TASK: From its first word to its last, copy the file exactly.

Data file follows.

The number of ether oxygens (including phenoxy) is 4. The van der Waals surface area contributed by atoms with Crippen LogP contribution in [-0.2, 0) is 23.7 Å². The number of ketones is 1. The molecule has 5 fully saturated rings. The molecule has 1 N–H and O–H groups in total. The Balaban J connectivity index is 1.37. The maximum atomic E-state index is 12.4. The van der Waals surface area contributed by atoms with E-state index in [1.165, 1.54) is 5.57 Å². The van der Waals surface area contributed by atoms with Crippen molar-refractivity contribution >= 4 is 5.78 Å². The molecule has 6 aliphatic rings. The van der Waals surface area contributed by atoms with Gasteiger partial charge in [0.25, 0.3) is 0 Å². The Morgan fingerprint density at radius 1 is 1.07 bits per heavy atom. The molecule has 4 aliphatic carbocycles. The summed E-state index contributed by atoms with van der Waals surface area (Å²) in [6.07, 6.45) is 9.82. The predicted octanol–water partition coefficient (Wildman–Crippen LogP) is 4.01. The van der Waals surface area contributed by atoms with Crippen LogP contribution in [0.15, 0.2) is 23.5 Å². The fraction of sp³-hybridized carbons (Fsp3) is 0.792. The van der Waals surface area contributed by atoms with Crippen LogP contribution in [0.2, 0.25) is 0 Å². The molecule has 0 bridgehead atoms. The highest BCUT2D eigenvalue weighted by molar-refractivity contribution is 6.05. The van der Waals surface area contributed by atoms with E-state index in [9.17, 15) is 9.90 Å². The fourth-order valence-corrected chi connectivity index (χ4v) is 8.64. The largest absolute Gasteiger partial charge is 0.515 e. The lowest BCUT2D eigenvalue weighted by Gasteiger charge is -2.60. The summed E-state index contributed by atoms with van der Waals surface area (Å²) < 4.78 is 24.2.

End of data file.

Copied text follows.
The number of ether oxygens (including phenoxy) is 4. The van der Waals surface area contributed by atoms with Crippen LogP contribution in [-0.2, 0) is 23.7 Å². The number of ketones is 1. The molecule has 5 fully saturated rings. The molecule has 1 N–H and O–H groups in total. The Balaban J connectivity index is 1.37. The maximum atomic E-state index is 12.4. The van der Waals surface area contributed by atoms with E-state index in [1.165, 1.54) is 5.57 Å². The van der Waals surface area contributed by atoms with Crippen molar-refractivity contribution >= 4 is 5.78 Å². The molecule has 6 aliphatic rings. The van der Waals surface area contributed by atoms with Gasteiger partial charge in [0.25, 0.3) is 0 Å². The Morgan fingerprint density at radius 1 is 1.07 bits per heavy atom. The molecule has 4 aliphatic carbocycles. The summed E-state index contributed by atoms with van der Waals surface area (Å²) in [6.07, 6.45) is 9.82. The predicted octanol–water partition coefficient (Wildman–Crippen LogP) is 4.01. The van der Waals surface area contributed by atoms with Crippen LogP contribution in [0.15, 0.2) is 23.5 Å². The fraction of sp³-hybridized carbons (Fsp3) is 0.792. The van der Waals surface area contributed by atoms with Crippen LogP contribution in [0.2, 0.25) is 0 Å². The molecule has 0 bridgehead atoms. The highest BCUT2D eigenvalue weighted by molar-refractivity contribution is 6.05. The van der Waals surface area contributed by atoms with E-state index in [9.17, 15) is 9.90 Å². The fourth-order valence-corrected chi connectivity index (χ4v) is 8.64. The largest absolute Gasteiger partial charge is 0.515 e. The lowest BCUT2D eigenvalue weighted by Gasteiger charge is -2.60. The summed E-state index contributed by atoms with van der Waals surface area (Å²) < 4.78 is 24.2.